A cyber security health check for the most vulnerable
Perhaps most worrying of all is the fact that scanning activity and even malicious software has been detected on complex medical equipment, such as x-ray machines. Theoretically, if hackers can infect an X-ray machine, they can influence what it does. I’m not trying to suggest that they could give people a more potent blast of radiation than expected, but that’s only because I don’t know how X-ray machines work. The more likely scenario would be that they can be rendered unusable, causing delays in treatment and a tighter squeeze on already strained services, not to mention a distinct lack of superheroes.
To a certain degree, there’s no such thing as ‘out of hours’ for a hospital. This often means, hacking methods that are ineffective elsewhere are successful here. Hacking groups are not necessarily known for their strong morals, so the fact that they risk damaging patient care is not likely to stop them. As stated previously, hackers hack what they can. Outdated software means they can with ease.
No other word in the English language is as simultaneously boring as it is profound. The world is effectively run on a budget, and the healthcare industry has an incredibly finite one. Financial restraints also prevent hospitals and care homes from upgrading to more secure operating systems.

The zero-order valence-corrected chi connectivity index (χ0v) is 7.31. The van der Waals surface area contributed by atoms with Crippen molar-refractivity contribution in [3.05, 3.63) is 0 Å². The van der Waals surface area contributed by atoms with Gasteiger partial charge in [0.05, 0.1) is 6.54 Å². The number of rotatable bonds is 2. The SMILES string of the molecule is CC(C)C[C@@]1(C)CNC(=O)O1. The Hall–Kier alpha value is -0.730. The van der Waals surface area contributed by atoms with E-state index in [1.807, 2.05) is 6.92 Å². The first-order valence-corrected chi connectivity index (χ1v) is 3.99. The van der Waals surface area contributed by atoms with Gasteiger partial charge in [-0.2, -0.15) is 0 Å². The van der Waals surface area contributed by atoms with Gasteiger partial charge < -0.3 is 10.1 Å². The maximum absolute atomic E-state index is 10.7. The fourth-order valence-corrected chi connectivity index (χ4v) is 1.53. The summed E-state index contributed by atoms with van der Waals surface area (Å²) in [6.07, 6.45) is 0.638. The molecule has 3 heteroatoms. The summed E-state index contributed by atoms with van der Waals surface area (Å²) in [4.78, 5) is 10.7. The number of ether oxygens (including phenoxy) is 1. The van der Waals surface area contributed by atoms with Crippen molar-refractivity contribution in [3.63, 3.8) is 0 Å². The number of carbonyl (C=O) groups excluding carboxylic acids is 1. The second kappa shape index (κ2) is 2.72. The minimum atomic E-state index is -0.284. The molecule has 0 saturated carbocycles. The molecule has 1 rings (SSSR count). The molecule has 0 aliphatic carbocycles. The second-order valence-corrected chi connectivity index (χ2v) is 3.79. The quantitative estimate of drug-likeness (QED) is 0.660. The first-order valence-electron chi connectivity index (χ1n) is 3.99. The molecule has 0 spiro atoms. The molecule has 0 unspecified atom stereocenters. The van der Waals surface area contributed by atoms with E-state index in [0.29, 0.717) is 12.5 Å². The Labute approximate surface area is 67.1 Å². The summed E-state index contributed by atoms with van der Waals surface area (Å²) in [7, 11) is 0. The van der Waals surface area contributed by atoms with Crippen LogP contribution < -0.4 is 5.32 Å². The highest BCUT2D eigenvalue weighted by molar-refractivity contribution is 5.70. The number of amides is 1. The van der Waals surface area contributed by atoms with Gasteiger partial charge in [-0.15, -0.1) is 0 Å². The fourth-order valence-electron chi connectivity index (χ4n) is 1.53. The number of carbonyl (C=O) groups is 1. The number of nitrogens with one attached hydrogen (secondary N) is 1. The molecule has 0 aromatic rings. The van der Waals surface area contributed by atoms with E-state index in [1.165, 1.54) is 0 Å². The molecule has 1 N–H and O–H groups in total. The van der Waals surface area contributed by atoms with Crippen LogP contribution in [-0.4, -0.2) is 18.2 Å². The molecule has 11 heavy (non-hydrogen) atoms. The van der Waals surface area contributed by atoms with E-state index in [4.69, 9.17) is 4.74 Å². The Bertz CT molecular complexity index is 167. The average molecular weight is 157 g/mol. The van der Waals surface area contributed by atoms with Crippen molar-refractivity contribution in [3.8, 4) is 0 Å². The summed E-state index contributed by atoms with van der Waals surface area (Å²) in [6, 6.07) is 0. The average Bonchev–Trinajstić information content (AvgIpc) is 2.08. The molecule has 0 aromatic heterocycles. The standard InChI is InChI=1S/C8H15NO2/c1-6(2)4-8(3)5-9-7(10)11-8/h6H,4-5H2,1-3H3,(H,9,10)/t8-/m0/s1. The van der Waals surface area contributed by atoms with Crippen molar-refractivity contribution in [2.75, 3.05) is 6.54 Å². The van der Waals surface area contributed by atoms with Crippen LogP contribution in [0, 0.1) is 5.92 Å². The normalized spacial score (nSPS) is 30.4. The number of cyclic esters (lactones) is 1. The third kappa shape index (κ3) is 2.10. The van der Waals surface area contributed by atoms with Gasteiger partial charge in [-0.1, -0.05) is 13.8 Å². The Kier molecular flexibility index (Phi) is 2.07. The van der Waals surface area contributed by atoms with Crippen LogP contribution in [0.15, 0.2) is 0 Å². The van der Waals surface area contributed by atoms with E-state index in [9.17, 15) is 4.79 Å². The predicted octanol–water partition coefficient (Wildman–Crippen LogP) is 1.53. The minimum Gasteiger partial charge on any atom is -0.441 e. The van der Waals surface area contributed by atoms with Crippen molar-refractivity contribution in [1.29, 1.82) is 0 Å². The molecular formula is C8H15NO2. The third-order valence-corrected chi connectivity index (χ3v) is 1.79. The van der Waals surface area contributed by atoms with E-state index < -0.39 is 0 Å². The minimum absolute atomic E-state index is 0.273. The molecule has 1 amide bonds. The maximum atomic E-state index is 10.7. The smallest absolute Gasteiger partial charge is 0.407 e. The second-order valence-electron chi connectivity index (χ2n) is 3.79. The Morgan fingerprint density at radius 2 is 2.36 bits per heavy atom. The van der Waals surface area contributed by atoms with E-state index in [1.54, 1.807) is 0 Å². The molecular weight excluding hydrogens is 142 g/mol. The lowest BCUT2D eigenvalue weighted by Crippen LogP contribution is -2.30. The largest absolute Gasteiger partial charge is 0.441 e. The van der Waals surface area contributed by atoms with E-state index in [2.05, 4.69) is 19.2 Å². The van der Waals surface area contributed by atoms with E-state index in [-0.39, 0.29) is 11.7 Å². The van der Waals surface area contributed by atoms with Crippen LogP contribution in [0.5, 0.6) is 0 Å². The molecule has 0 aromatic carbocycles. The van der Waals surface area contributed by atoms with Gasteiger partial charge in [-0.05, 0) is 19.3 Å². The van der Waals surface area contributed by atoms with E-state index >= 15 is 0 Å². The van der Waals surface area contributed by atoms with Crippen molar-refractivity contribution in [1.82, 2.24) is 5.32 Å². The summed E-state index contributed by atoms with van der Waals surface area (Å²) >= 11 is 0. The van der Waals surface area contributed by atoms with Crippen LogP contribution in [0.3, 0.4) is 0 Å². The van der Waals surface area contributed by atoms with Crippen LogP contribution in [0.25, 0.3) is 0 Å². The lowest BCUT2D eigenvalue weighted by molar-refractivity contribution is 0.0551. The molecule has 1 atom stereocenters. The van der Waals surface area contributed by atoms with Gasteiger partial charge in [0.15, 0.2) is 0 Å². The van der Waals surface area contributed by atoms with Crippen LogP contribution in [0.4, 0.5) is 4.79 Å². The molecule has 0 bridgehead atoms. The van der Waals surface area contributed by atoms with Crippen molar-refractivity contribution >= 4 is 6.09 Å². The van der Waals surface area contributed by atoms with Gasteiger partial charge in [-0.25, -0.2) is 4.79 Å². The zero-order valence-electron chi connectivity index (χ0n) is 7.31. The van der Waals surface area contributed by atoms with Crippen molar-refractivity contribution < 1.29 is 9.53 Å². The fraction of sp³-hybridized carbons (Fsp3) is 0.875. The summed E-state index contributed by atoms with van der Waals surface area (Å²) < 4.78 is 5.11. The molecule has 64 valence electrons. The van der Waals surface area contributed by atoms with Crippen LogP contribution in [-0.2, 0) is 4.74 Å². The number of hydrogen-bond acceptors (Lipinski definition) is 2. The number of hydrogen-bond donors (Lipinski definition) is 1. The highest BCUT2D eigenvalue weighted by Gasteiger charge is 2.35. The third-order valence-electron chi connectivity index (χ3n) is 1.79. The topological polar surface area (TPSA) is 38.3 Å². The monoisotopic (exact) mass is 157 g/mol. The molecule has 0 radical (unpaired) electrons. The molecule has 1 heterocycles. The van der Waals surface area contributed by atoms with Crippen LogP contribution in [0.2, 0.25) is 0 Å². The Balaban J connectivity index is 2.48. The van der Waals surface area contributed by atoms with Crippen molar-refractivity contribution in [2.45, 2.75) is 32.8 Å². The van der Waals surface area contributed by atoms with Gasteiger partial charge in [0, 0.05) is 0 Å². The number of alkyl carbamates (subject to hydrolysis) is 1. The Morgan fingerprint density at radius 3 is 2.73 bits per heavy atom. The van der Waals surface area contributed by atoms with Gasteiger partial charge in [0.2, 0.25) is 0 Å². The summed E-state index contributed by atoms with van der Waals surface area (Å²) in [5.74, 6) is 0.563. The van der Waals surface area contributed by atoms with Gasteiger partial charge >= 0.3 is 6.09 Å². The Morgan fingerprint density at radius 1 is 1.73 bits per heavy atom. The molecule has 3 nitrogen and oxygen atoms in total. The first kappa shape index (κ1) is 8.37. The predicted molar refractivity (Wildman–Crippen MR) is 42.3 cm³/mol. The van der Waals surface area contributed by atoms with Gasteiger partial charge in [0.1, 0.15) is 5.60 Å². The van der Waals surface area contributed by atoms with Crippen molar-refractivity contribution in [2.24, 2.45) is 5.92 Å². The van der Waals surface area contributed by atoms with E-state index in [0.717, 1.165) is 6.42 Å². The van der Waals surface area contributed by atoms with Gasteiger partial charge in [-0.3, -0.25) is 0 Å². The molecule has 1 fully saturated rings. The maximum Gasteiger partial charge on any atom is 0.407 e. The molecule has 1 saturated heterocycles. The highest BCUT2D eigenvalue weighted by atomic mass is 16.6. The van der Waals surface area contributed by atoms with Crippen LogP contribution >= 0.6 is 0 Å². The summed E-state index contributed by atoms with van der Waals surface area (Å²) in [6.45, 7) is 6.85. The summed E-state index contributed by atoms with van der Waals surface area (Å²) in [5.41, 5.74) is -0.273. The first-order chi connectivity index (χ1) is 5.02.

Much of the NHS is being kept afloat by Windows 7 or even XP – which is by no means a bad OS, but its final release was ten years ago, and new vulnerabilities are discovered regularly. In some cases, the healthcare industry is so far behind technology wise, that upgrading en masse is not financially feasible. Instead, medical organisations will have to upgrade bit by bit.
Hope for the industry
Of course, in the wake of that (yes here it comes again) infamous WannaCry incident which took advantage of the EternalBlue exploit, deals have been struck to get the NHS upgraded to Windows 10 as soon as possible. Across the globe we seem to be waking up to the threat of a cyberattack in any and all areas. However, the fact that security will soon be ramped up may mean in the short term, we see a surge in malicious activity. Hackers will be desperate to get in there before it’s no longer possible.
Everyone’s at risk. Everyone can be protected.
Whilst healthcare may sit at the top of everyone’s ‘at risk list’, if the right steps are taken this will certainly change. The right steps will be taken out of necessity should a pattern of attacks emerge. In a wider view, it’s important to realise that every industry is at risk and can be targeted at any moment. Hackers are many and varied, they are not all motivated by the same goal and going after the same targets.
All organisations are responsible for their own security posture. This can be strengthened by strong app design and infrastructure management, which can be tested with a thorough penetration test. Ongoing active monitoring with can add another line of defence and help with remediation and forensic investigations. Make sure you’re doing your bit to ensure your industry doesn’t creep to the top of the list.
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